Union chips in to give community center a makeover

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Some things are worth more than money — like taking time out of a hectic schedule to lend a hand to an organization that helps many others.

Some 50-odd people donated the sweat of their brow, some dirty fingernails, and a sunny Saturday morning to spruce up the Kingsbridge Heights Community Center on Nov. 16.

Rebuilding Together NYC, the local chapter of a nationwide nonprofit dedicated to improving housing, teamed with electricians from Local Union 3 IBEW for the union’s day of service. Volunteers were everywhere, inside the century-old building at 3101 Kingsbridge Terrace and out. A small army of folks in protective coveralls took paintbrushes to seemingly every surface. The sounds of hammering and power saws rang through the halls.

In the center of the work crew, Rebuilding Together’s construction manager Terry Scott oversaw the rewiring and renovation of KHCC’s computer lab.

The lab “used to have these crappy, peeling laminate countertops,” Scott said. “It’s unappealing. Right? We’re here to give the people that the community center services a welcoming environment to use.”

New electrical outlets, new flooring, new paint — The computer lab was taking on a new, modern appearance.

This wasn’t the first mass effort to give the KHCC campus a facelift. She Builds, an arm of Rebuilding Together that focuses on women-led leadership and training, called out about 120 volunteers in September. They laid the groundwork for many of the projects that were finished and polished by the Rebuilding Together and Local Union 3 team.

Outside, a crew finished work on the new amphitheater. During the She Builds event, workers found the timbers in the bleachers were rotted, Scott said. New wood was brought in and crews continued to refurbish the space to look as good as new.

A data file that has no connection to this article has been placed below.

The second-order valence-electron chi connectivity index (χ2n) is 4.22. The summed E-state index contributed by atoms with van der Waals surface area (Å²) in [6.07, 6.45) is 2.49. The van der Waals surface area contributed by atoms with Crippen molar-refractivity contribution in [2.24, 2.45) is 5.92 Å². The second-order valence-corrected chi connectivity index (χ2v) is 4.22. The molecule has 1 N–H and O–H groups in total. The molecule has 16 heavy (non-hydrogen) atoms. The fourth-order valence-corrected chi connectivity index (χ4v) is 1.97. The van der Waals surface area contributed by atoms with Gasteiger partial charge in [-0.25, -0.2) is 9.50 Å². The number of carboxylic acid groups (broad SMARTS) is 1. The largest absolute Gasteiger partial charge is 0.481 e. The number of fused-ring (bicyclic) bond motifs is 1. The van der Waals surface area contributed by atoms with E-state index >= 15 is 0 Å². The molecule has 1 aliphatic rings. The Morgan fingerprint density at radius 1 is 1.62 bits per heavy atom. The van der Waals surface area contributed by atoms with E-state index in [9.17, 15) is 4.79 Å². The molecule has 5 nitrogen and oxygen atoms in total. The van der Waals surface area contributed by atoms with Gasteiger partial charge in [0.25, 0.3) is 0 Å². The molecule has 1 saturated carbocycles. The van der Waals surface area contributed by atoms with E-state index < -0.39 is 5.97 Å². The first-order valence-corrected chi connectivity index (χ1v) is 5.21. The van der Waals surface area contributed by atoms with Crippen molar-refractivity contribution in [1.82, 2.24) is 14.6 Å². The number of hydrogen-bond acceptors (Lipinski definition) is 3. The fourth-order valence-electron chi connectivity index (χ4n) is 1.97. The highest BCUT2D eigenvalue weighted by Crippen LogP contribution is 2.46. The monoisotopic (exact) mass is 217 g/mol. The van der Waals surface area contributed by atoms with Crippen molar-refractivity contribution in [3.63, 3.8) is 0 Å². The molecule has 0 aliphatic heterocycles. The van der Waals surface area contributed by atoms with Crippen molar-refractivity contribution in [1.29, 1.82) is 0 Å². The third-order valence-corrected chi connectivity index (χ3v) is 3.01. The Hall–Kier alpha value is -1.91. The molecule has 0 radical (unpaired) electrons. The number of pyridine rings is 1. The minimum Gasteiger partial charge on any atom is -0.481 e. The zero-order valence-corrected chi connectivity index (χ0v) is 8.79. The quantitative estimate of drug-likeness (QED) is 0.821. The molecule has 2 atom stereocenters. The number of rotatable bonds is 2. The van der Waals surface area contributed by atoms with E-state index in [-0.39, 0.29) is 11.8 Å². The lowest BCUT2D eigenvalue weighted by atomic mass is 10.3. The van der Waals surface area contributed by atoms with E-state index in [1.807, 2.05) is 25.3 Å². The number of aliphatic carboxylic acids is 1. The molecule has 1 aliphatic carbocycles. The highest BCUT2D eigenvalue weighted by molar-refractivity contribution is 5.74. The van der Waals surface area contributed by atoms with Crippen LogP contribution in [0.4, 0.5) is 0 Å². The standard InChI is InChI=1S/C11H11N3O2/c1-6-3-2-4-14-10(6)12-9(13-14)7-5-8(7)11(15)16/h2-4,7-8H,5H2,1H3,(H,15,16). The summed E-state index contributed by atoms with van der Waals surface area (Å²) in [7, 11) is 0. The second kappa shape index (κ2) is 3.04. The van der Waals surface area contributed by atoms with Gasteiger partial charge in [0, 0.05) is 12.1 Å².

All the work represented an enormous help to the center — work that would be challenging for any nonprofit organization to afford to refurbish its space.

“We’ve probably done upwards of $50-60,000 worth of in here,” Scott said. “I mean just the paint alone … was a $10,000 donation.”

But that’s what Rebuilding Together is about. It started in 1973 by neighbors fixing up community homes, growing from a small Texas group to 120 affiliates and more than 100,000 volunteers across the country.

Most people who sign up to help are new to construction work, Scott said.  A plumber by trade, he got involved with Rebuilding Together in his native Oregon, and ended up in New York to help clean and restore neighborhoods after Hurricane Sandy. Volunteers came from everywhere to help with cleanup and the rebuilding left in the storm’s wake.

Rebuilding Together has four missions, beginning with doing needed repairs and upgrades to homes of low-income families, making homes accessible for older people and those with disabilities, using corporate donations to improve housing projects and community centers.

“Then the fourth program is our work force training initiative started four years ago,” Scott said.